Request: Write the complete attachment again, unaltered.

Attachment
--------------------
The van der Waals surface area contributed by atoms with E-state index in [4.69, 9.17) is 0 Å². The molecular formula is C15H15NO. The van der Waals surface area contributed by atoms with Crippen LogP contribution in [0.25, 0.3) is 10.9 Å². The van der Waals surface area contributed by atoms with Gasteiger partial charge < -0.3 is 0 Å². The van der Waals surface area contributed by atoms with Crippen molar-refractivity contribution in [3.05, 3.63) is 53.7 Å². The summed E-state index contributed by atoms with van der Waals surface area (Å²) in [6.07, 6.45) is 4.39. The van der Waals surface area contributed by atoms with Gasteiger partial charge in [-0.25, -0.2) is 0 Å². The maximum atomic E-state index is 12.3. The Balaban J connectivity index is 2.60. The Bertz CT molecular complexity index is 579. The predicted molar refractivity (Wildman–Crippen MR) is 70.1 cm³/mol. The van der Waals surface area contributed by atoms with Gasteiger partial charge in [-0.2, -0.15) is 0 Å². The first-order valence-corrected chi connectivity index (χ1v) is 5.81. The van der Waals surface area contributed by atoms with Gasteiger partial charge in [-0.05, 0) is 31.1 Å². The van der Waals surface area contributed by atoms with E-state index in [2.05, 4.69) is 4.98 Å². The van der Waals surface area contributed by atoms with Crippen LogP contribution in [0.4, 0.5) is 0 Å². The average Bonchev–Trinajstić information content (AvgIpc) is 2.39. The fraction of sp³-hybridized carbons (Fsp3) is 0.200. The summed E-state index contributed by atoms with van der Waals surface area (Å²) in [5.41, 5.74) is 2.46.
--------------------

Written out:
The van der Waals surface area contributed by atoms with E-state index in [4.69, 9.17) is 0 Å². The molecular formula is C15H15NO. The van der Waals surface area contributed by atoms with Crippen LogP contribution in [0.25, 0.3) is 10.9 Å². The van der Waals surface area contributed by atoms with Gasteiger partial charge < -0.3 is 0 Å². The van der Waals surface area contributed by atoms with Crippen molar-refractivity contribution in [3.05, 3.63) is 53.7 Å². The summed E-state index contributed by atoms with van der Waals surface area (Å²) in [6.07, 6.45) is 4.39. The van der Waals surface area contributed by atoms with Gasteiger partial charge in [-0.25, -0.2) is 0 Å². The maximum atomic E-state index is 12.3. The Balaban J connectivity index is 2.60. The Bertz CT molecular complexity index is 579. The predicted molar refractivity (Wildman–Crippen MR) is 70.1 cm³/mol. The van der Waals surface area contributed by atoms with Gasteiger partial charge in [-0.2, -0.15) is 0 Å². The first-order valence-corrected chi connectivity index (χ1v) is 5.81. The van der Waals surface area contributed by atoms with Gasteiger partial charge in [-0.05, 0) is 31.1 Å². The van der Waals surface area contributed by atoms with E-state index in [2.05, 4.69) is 4.98 Å². The van der Waals surface area contributed by atoms with Crippen LogP contribution in [0.4, 0.5) is 0 Å². The average Bonchev–Trinajstić information content (AvgIpc) is 2.39. The fraction of sp³-hybridized carbons (Fsp3) is 0.200. The summed E-state index contributed by atoms with van der Waals surface area (Å²) in [5.41, 5.74) is 2.46.